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What Every Landlord Should Know About Tenant Screening Regulations

May 1, 2019 6:29:39 PM

Owning property and being a landlord comes with some responsibilities and risks. Property must be kept in good repair and tenants afforded privacy. In turn, landlords need to know the people they choose to rent to will pay their rent on time and comply with the terms of the rental or lease agreement. When they leave, they must return the property in substantially the same condition as when they moved in.

As a landlord, in order to prevent problems before they arise, there are several types of screening to do. 

The application

The first step in background checking is to require all prospective tenants to fill out an application. Each adult who will be living in the property should fill out a separate application that includes:

  • A rental history with the names and phone numbers of previous landlords
  • Their current employer
  • Current income
  • Driver’s license number
  • Social Security number
  • Permission to do a background and credit check
  • References

Consumer reports

The Fair Credit Reporting Act (FCRA) allows for a landlord to obtain and use consumer reports to evaluate prospective tenants if their permission is obtained first. Consumer reports include:

  • Credit reports from any credit bureau. The reports provide information concerning the applicant's history of overdue accounts, bankruptcy, foreclosures or evictions.
  • Reports from tenant screening services include a history of evictions as well as references from previous landlords.
  • A report from a tenant screening service that describes the applicant’s rental history
  • A report from a reference checking service that contacts previous landlords or other parties listed on the rental application on behalf of the rental property owner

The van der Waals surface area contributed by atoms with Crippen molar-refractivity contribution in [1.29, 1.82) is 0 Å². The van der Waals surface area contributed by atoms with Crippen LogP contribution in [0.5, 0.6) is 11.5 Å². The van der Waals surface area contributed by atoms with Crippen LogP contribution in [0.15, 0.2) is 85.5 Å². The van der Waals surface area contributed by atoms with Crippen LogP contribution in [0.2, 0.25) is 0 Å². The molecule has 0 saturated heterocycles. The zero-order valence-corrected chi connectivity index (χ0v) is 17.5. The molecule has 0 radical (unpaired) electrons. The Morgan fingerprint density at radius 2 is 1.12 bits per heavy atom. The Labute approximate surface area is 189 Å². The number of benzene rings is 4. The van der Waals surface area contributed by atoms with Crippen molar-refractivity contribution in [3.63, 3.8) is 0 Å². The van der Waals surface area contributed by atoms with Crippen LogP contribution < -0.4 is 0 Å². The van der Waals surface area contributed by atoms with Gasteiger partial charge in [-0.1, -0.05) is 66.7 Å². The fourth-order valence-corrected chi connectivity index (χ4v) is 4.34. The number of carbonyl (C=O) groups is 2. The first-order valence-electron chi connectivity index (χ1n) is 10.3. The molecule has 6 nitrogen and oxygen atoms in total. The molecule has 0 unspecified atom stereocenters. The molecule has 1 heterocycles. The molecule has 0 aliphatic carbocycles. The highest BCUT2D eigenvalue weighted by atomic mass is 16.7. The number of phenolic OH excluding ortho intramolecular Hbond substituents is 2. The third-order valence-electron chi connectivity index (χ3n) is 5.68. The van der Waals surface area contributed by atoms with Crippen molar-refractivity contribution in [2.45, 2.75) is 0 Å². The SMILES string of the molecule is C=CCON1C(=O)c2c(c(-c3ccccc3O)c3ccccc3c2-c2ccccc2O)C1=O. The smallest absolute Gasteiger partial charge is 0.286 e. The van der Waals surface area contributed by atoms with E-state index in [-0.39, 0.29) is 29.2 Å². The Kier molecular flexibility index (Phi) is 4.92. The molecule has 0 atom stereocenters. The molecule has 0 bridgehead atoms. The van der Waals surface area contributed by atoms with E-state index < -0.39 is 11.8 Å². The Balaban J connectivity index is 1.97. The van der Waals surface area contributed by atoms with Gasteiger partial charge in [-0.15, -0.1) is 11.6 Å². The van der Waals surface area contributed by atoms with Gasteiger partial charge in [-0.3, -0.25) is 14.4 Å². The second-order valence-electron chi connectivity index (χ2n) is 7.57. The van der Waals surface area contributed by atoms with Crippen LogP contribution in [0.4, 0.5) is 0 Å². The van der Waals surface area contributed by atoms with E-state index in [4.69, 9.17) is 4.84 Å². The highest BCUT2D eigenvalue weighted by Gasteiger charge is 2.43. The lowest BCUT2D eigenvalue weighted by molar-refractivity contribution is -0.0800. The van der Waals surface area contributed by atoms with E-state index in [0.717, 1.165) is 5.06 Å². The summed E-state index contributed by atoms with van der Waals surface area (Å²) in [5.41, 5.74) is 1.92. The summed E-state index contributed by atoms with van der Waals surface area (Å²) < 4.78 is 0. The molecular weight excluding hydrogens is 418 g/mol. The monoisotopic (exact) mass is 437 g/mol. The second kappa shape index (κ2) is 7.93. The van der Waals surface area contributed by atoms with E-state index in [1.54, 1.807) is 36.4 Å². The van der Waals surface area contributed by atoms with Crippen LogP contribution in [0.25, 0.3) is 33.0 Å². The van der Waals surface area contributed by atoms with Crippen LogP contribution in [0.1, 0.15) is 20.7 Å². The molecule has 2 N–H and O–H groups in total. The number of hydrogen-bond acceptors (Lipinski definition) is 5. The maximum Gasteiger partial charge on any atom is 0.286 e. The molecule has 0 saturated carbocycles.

• A report from a background check company about an applicant or tenant’s criminal history.

If any adverse action is taken based on information in the reports, such as refusing to accept the applicant as a renter, requiring a greater than usual deposit or requiring a co-signer, the applicant must be given written notice as to why the adverse action is being taken along with a copy of the report upon which the adverse action is based.

For example, if an applicant is refused as a renter due to a history of late payments to creditors, they must be told that this is the reason their application is  bring turned down. The applicant must also be provided with a copy of the credit report from which the negative information was discovered.

Consider professional tenant screening services

Making decisions on what types of reports to request and background checks to conduct can be easier than one may think. Tenant screening tools online will provide tenant screening reports that can save time and energy. Although there is no fool proof system that can guarantee  perfect renters who are always on time with their rent, screening applicants is a good way to note red flags and find the best possible tenants for the rental property.

Topics: tenant screening

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